I never saw this coming last October. I thought we were going to get through a very dry 2021. We dealt with a dried up dugout and harvested every extra acre we could so it looked like our silage pile was at least as big as previous years. I was looking forward to my first baldie crop of calves as we bred half our commercial black cows Hereford. With great optimism I even picked up 3 bred cows at the Mar Mac dispersal.
Mid January and it became very apparent that the volume of my silage pile was not translating into tonnes and I was already approaching the March mark. Even with the Drought Assistance programs available it became very evident that I was not going to buy my way out of this feed shortage. Partial dispersal was an option; however, I began to notice that Father Time was catching up to my Dad. I need him here 24/7 and at his age I just decided that was not fair or safe option and hence just let the complete herd go. My Mom has medical issues and he needs to spend his 24/7 at home now.
I am very proud of what my Dad and I have accomplished. We have the herd exactly where we wanted in terms of numbers with a great group of young Innovation, Stoney, Jackson females ready to perform. Black Creek have built our herd from within. We took the time to search out a fine group of breeders that take pride in the consistency of their cow herd. Cow herds that are uniform and produce a uniform set of calves. These breeders all work hard at their cow herd and believe that good cows have good calves regardless of who the sire is. Their cows calve early each year, bring in a big calf at weaning, and have a gentle disposition with beautiful udders. Then they see the daughters of these good cows doing the same thing. This is where my herd is at now.
We were able to jump start our herd through the purchase of a few quality bred heifers from Dale Easton (Eastondale Angus), Alvin and Troy Frick (Northern View Angus), Brian Sutter (Atlasta Angus), Trent Liebreich (Merit Cattle Company) and most recently from the McRaes at Mar Mac Angus. Most of these purchased females are still active in our herd and we have retained our best open heifers and they are also now active in our herd doing exactly what their mothers did.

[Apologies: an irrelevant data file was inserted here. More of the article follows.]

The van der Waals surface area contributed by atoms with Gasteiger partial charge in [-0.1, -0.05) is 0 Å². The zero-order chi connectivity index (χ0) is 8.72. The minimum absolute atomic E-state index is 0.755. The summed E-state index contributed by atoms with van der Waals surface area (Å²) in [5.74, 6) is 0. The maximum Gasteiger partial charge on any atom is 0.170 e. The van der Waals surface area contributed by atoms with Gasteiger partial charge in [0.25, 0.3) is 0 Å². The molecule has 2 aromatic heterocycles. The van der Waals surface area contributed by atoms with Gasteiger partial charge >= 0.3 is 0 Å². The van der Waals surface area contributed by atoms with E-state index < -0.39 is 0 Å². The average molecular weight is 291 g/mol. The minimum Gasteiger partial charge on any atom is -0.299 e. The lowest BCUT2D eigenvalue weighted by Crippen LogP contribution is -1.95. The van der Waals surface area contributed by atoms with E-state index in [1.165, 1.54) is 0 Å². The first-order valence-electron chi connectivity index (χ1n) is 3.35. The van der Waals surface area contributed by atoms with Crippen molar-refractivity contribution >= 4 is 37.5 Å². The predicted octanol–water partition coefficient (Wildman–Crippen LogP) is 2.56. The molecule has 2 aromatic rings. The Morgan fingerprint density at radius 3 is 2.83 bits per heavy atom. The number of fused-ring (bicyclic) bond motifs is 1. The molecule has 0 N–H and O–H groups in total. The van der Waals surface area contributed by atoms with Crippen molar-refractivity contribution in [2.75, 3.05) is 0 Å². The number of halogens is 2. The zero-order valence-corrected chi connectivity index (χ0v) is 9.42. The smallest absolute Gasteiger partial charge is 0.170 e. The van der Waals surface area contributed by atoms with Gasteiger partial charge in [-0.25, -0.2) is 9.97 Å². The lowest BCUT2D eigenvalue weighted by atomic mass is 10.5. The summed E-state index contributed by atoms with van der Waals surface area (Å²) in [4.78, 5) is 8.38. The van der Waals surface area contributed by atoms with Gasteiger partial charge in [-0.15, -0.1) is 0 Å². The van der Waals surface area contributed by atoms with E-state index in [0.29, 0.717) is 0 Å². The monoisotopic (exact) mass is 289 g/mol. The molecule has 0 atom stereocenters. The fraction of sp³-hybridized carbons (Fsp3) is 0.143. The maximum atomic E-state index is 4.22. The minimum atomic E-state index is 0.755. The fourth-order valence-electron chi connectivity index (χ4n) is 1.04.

We were always committed to use maternal sires on this young herd and to focus on developing balanced cattle. Cattle that are designed for easy calving, explosive growth, moderate frame, quiet disposition, and to leave a great set of replacement females. Consistency resulting from building a group of cows that have mothers, daughters, granddaughters working as one.
From our 100 cow herd we would select 15 bull calves for our potential herd sire bull pen. We started by selling yearling bulls at the Manitoba Bull Test Station Sale and gained enough confidence from these sales that we now market by private treaty off farm. Our Reference sires for this year’s pen include Bear Creek Jackson 088F, Young Dale Believe 63D, and Eastondale Thunder 31F. We are proud of our pen and give the credit to the mothers of these young bull calves. These guys sell off farm and are not part of the female dispersal.
It is very hard to let go and as each of these females went through the calving barn this past February. Many days I almost reversed my decision to disperse. These cows have a very strong set of calves at their side. One of the greatest joys in this industry is watching the little rascals run, jump and play out in the pen just at dusk. I am going to miss this. The biggest disappointment is that I have to maintain my off farm employment.
Please drop by and view our herd prior to sale. There is something here for everyone.